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Discount chain Poundland has agreed to an improved takeover offer from South African retail group Steinhoff described as the IKEA of Africa.

The new bid values Poundland at about £610m, compared with a £597m offer that had been agreed between the two firms last month.

There had been speculation that Steinhoff would have to up its offer after US hedge fund Elliot increased its stake in Poundland.

Steinhoff said that the new offer was final. Poundland operates more than 900 stores across the UK, Ireland and Spain, and employs 18,000 people.

Steinhoff owns 40 retail brands in 30 countries, including Bensons for Beds and Harveys in the UK.

Elliot currently holds a 17.5% stake in Poundland. It has played a part in extracting higher prices from bidders before, being one of the activist investors that managed to get AB InBev to improve its offer for SABMiller last month.

Under the revised offer, Poundland shareholders will receive 227p in cash per share, consisting of Steinhoff’s 225p-per-share offer and a final dividend of 2p per share. Under the previous offer Steinhoff had offered 220p per share plus the 2p dividend.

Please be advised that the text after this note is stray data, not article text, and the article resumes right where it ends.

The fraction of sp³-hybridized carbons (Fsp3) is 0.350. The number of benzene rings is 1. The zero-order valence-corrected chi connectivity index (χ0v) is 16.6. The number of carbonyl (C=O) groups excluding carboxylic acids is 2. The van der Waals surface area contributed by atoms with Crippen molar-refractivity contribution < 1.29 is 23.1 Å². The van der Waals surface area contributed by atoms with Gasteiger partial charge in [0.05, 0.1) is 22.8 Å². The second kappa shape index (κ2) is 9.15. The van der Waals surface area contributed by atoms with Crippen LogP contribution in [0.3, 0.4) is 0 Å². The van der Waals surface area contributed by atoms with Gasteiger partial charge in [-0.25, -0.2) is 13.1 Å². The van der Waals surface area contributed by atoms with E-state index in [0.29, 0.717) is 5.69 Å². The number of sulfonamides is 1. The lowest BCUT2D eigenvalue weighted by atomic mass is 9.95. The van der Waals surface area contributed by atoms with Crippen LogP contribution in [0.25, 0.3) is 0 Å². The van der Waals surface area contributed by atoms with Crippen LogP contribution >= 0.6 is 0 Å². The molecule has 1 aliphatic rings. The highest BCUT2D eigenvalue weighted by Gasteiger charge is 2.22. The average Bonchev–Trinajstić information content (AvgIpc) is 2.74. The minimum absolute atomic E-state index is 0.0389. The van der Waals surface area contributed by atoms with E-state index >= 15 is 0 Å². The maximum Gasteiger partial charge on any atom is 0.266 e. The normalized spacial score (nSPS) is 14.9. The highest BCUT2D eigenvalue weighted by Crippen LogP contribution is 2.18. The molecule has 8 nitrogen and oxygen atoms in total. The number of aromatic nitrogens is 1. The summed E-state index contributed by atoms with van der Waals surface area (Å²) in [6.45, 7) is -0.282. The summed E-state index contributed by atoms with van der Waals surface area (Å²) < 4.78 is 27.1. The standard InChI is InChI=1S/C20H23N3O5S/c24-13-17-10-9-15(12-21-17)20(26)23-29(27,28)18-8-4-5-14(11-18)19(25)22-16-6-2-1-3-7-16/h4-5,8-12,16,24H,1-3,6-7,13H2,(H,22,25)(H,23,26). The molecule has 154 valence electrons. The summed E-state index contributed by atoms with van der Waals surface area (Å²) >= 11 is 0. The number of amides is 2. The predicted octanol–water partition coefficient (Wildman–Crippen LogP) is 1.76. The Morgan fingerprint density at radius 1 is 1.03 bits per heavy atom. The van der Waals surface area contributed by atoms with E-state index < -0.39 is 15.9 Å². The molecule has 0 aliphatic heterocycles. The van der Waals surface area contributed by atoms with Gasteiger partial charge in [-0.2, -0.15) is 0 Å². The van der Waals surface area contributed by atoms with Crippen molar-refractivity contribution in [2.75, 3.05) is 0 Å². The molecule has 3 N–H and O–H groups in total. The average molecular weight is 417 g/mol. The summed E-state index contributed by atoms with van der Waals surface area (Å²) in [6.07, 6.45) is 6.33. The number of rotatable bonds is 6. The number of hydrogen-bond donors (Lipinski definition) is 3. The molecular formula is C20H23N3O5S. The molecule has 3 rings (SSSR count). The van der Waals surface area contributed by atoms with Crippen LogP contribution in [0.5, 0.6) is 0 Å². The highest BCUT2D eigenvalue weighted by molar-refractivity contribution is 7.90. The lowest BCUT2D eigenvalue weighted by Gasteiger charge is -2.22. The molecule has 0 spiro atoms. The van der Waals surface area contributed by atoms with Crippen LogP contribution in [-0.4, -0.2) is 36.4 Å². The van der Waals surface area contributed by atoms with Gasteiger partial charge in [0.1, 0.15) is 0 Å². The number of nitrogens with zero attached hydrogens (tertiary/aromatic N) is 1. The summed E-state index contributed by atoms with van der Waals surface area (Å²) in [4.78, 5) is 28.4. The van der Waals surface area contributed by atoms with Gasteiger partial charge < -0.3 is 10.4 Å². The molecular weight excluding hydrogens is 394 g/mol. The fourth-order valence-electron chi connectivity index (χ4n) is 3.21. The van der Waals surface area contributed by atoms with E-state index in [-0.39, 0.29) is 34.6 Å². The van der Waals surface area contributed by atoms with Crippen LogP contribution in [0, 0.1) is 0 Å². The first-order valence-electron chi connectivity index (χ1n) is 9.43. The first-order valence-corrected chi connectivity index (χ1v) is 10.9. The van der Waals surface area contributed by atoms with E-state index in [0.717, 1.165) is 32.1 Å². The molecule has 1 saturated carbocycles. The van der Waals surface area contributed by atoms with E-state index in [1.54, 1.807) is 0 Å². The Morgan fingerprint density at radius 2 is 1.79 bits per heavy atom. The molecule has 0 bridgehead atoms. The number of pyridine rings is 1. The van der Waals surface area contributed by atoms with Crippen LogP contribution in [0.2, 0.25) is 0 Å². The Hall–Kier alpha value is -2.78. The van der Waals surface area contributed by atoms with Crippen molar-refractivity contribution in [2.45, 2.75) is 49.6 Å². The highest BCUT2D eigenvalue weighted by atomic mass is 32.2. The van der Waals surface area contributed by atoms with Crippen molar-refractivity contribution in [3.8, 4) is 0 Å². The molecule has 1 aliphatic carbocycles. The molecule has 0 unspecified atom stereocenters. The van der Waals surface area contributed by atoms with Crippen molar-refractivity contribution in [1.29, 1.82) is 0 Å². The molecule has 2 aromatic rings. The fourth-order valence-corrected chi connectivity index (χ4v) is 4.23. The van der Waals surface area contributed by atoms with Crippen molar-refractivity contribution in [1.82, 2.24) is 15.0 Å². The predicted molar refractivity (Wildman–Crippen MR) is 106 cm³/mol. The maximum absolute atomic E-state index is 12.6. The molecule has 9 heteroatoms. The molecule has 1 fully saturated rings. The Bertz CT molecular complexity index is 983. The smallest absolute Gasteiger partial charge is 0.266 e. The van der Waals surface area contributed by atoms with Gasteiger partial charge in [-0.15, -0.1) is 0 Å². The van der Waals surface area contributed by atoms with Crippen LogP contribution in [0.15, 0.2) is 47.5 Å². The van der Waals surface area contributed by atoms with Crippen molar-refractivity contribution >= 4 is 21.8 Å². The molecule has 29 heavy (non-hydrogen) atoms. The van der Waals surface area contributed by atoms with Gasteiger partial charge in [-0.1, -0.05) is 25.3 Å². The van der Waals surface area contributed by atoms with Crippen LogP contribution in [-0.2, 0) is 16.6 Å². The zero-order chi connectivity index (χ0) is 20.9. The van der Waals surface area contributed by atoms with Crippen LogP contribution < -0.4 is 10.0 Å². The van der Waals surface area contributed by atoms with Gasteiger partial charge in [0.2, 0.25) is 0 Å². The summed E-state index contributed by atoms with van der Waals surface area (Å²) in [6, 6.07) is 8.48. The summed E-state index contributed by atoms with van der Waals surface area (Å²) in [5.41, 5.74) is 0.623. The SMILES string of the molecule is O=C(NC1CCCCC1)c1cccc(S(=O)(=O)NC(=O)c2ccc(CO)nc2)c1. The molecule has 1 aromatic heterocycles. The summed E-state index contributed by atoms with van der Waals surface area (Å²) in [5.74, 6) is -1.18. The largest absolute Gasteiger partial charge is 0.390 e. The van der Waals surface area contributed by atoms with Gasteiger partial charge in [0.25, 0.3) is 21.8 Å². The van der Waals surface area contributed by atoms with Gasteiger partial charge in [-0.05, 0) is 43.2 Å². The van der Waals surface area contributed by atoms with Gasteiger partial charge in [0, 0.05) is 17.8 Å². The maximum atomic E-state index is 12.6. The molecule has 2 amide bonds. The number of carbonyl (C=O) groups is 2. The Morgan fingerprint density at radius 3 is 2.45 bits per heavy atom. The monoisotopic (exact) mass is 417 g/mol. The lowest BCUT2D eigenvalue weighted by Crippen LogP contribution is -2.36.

Independent retail analyst Nick Bubb described the increase as “a pretty modest victory for shareholder activism”.

Steinhoff chief executive Markus Jooste said the improved cash offer aimed to “bring certainty to the transaction”.

The new offer represents a 43.4% premium to Poundland’s share price before Steinhoff announced its interest in the group in June.

Mr Jooste said both the boards of Steinhoff and Poundland considered the offer “to be at a highly attractive premium to the Poundland undisturbed share price”.

“We believe there is significant merit to both Poundland and Steinhoff in bringing Poundland into our global operations, and the Steinhoff directors and management are enthusiastic about the related opportunities that will arise.”

Steinhoff has been trying to increase its exposure in Europe. Its pursuit of Poundland comes after an unsuccessful attempt to buy Argos owner Home Retail Group, when Sainsbury’s ended up as the successful bidder.

Steinhoff also failed in an attempt to buy French electronic goods retailer Darty when it lost out to French retail chain Fnac.

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